Does the G-20 need bureaucrats?

I attended a conference at the end of last week on the G-20 and its future prospects, organized by the Stanley Foundation. With the Seoul summit just a few weeks away, there was a surprising amount of uncertainty among the gathered diplomats and experts about the G-20’s place in the world political architecture. Given the ...

I attended a conference at the end of last week on the G-20 and its future prospects, organized by the Stanley Foundation. With the Seoul summit just a few weeks away, there was a surprising amount of uncertainty among the gathered diplomats and experts about the G-20's place in the world political architecture. Given the plaudits the group received for coordinating a response to the financial crisis and the broad enthusiasm that has greeted the G-20's emergence, the sober tone was striking.

The currency controversy accounted for some of the nervousness. South Korea is clearly petrified that the issue will suck up the oxygen at the meeting and potentially wreck a summit that it has spent months preparing. But there was also concern that the body's agenda has been overstuffed with issues the gathered leaders can't possibly resolve. There was also a feeling that the United States -- until recently a champion of the new group -- has soured somewhat on the G-20, and may even be a bit nostalgic for the days when the more manageable G-8 was the preeminent forum. Calling for more representative international structures is easy enough in the abstract; the messy reality can turn even committed progressives into defenders of selectivity. 

One theme that kept popping up was whether the G-20 needed some additional structure in order to more effectively transition from crisis committee to capable international steering group. Both South Korea and France have hinted at the possibility of an international secretariat that could help organize summits and monitor compliance with commitments  made during meetings. But it's clear that such a step would meet resistance from already skeptical non-G-20 countries, as well as established international organizations like the United Nations, the World Bank, and the IMF, which are nervous about being marginalized by the elite club. And for those who see informality as a principal attribute of the various G-groupings, the idea of bureaucratizing the process seems to defeat the original purpose.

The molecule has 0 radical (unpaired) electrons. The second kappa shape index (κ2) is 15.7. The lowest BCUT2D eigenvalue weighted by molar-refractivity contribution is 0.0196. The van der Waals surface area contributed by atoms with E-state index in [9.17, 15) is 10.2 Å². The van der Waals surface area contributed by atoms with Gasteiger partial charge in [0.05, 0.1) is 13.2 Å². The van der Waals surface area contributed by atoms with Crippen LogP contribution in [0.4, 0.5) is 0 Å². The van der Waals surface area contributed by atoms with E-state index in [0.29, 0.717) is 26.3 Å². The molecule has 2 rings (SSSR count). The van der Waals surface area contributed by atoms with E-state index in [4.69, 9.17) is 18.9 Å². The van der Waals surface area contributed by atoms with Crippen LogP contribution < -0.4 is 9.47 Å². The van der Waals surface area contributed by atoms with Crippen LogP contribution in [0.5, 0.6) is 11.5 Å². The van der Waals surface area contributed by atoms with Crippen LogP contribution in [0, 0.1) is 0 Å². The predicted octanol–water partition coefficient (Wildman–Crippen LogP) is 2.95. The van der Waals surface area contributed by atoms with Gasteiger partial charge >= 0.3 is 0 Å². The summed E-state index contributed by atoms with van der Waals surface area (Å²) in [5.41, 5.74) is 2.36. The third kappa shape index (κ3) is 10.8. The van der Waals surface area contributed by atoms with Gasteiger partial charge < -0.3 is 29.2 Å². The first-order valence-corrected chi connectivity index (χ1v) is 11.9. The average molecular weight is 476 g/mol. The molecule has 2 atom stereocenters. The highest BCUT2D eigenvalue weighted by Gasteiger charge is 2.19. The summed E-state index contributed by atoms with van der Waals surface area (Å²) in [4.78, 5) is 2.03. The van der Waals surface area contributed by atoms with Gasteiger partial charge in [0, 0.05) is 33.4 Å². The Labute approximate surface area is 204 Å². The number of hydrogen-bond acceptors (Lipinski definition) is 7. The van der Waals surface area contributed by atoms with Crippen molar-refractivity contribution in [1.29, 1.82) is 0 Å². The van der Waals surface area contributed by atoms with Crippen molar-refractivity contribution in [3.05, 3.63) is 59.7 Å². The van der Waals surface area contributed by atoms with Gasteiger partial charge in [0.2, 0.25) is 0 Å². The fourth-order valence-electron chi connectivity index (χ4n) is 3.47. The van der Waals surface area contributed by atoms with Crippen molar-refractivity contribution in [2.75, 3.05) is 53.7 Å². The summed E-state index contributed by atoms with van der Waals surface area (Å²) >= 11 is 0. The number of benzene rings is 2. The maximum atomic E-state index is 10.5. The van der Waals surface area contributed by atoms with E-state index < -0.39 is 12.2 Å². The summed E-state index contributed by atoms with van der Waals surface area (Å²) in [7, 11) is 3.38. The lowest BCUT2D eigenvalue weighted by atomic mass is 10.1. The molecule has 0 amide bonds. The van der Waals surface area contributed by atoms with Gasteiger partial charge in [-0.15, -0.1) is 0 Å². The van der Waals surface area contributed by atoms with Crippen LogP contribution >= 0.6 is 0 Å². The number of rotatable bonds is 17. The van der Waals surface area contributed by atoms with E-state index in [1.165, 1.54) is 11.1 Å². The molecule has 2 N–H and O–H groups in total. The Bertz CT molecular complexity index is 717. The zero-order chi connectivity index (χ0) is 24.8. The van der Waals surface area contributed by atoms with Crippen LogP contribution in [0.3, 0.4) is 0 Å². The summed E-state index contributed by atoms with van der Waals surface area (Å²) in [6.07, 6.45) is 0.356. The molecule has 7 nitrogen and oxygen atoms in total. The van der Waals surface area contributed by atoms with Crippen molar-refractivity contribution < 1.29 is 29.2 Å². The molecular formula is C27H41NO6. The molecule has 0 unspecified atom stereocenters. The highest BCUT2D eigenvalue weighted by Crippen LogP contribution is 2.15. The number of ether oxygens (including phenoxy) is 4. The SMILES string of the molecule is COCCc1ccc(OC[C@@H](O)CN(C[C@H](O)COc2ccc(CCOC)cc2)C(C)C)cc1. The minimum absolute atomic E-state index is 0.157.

I attended a conference at the end of last week on the G-20 and its future prospects, organized by the Stanley Foundation. With the Seoul summit just a few weeks away, there was a surprising amount of uncertainty among the gathered diplomats and experts about the G-20’s place in the world political architecture. Given the plaudits the group received for coordinating a response to the financial crisis and the broad enthusiasm that has greeted the G-20’s emergence, the sober tone was striking.

The currency controversy accounted for some of the nervousness. South Korea is clearly petrified that the issue will suck up the oxygen at the meeting and potentially wreck a summit that it has spent months preparing. But there was also concern that the body’s agenda has been overstuffed with issues the gathered leaders can’t possibly resolve. There was also a feeling that the United States — until recently a champion of the new group — has soured somewhat on the G-20, and may even be a bit nostalgic for the days when the more manageable G-8 was the preeminent forum. Calling for more representative international structures is easy enough in the abstract; the messy reality can turn even committed progressives into defenders of selectivity. 

One theme that kept popping up was whether the G-20 needed some additional structure in order to more effectively transition from crisis committee to capable international steering group. Both South Korea and France have hinted at the possibility of an international secretariat that could help organize summits and monitor compliance with commitments  made during meetings. But it’s clear that such a step would meet resistance from already skeptical non-G-20 countries, as well as established international organizations like the United Nations, the World Bank, and the IMF, which are nervous about being marginalized by the elite club. And for those who see informality as a principal attribute of the various G-groupings, the idea of bureaucratizing the process seems to defeat the original purpose.

David Bosco is an associate professor at Indiana University's School of Global and International Studies. He is the author of books on the U.N. Security Council and the International Criminal Court, and is at work on a new book about governance of the oceans. Twitter: @multilateralist

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